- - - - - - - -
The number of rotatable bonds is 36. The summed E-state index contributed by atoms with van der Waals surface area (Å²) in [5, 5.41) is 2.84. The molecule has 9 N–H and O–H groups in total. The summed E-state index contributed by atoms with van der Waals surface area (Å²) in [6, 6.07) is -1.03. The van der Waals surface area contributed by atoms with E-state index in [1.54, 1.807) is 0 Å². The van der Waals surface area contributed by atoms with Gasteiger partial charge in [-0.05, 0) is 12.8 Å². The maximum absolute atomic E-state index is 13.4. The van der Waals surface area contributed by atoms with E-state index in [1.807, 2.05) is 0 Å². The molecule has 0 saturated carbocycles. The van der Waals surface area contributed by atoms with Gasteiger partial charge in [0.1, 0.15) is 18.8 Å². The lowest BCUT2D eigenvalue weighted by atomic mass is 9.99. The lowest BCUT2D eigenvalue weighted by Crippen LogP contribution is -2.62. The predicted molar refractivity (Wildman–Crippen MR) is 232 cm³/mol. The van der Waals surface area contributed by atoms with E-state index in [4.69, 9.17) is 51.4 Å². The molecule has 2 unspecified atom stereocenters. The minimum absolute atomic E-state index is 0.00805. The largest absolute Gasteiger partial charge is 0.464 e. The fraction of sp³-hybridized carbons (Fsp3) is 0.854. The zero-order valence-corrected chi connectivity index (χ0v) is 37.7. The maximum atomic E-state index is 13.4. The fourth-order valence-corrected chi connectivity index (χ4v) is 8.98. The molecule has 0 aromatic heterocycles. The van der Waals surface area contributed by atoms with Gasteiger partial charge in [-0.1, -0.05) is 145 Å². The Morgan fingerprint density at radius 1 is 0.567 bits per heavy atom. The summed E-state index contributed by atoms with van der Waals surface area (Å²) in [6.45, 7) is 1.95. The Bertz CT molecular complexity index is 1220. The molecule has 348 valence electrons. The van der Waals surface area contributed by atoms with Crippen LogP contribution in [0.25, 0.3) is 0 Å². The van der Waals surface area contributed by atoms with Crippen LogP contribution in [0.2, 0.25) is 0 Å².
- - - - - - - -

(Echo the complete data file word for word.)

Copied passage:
The number of rotatable bonds is 36. The summed E-state index contributed by atoms with van der Waals surface area (Å²) in [5, 5.41) is 2.84. The molecule has 9 N–H and O–H groups in total. The summed E-state index contributed by atoms with van der Waals surface area (Å²) in [6, 6.07) is -1.03. The van der Waals surface area contributed by atoms with E-state index in [1.54, 1.807) is 0 Å². The van der Waals surface area contributed by atoms with Gasteiger partial charge in [-0.05, 0) is 12.8 Å². The maximum absolute atomic E-state index is 13.4. The van der Waals surface area contributed by atoms with E-state index in [1.807, 2.05) is 0 Å². The molecule has 0 saturated carbocycles. The van der Waals surface area contributed by atoms with Gasteiger partial charge in [0.1, 0.15) is 18.8 Å². The lowest BCUT2D eigenvalue weighted by atomic mass is 9.99. The lowest BCUT2D eigenvalue weighted by Crippen LogP contribution is -2.62. The predicted molar refractivity (Wildman–Crippen MR) is 232 cm³/mol. The van der Waals surface area contributed by atoms with E-state index in [4.69, 9.17) is 51.4 Å². The molecule has 2 unspecified atom stereocenters. The minimum absolute atomic E-state index is 0.00805. The largest absolute Gasteiger partial charge is 0.464 e. The fraction of sp³-hybridized carbons (Fsp3) is 0.854. The zero-order valence-corrected chi connectivity index (χ0v) is 37.7. The maximum atomic E-state index is 13.4. The fourth-order valence-corrected chi connectivity index (χ4v) is 8.98. The molecule has 0 aromatic heterocycles. The van der Waals surface area contributed by atoms with Gasteiger partial charge in [-0.1, -0.05) is 145 Å². The Morgan fingerprint density at radius 1 is 0.567 bits per heavy atom. The summed E-state index contributed by atoms with van der Waals surface area (Å²) in [6.45, 7) is 1.95. The Bertz CT molecular complexity index is 1220. The molecule has 348 valence electrons. The van der Waals surface area contributed by atoms with Crippen LogP contribution in [0.25, 0.3) is 0 Å². The van der Waals surface area contributed by atoms with Crippen LogP contribution in [0.2, 0.25) is 0 Å².